12. Now the subject 'relief of agricultural indebtedness' appears in Entry No. 30 in List H--State List, in the VII Schedule to the Constitution of India and Article 246(3) states:
(3) 'Subject to Clause (1) and (2), the Legislature of any State .....has exclusive power to make laws for such State or any part thereof with respect to any of the matters enumerated in List II in the Seventh Schedule (in this Constitution referred to as the 'State List')'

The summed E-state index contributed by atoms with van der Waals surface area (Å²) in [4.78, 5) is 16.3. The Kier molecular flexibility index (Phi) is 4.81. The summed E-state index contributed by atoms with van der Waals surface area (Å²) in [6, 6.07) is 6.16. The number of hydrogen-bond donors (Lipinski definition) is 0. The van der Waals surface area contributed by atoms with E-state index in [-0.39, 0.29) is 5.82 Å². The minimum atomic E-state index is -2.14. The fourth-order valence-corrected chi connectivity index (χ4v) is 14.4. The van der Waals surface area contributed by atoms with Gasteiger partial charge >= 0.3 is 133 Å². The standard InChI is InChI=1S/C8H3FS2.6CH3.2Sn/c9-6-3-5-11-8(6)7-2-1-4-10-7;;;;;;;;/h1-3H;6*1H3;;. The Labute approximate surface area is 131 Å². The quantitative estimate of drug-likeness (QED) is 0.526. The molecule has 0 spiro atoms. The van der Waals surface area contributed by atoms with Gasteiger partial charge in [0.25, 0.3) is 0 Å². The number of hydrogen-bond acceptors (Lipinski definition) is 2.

i-e. the State Legislature has been empowered to enact the necessary legislation to give relief to the agricultural debtors and Section 52 which is contended to be repugnant, forms part of an Ach known as the Bombay Agricultural Debtors Relief Act. By that Act, the State of Bombay wanted to relieve the agricultural debtors from indebtedness and with that view, they made a provision in that Act that agricultural debtors may make an application for adjustment of their debts to the Boar.l or to the Court as the case may be, under that Act. It may happen that certain proceedings may be pending in a Civil Court by way ot suit, appeal or execution proceedings in which the agricultural debtor is involved and in order to give relief to such person, the Act contains a provision whereby the Board or the Court under the Bombay Agricultural Debtors Relief Act may withdraw the suit, execution application or other proceedings pending in a Civil Court and give relief to him if it finds the agricultural debtor is a debtor as defined under the Act.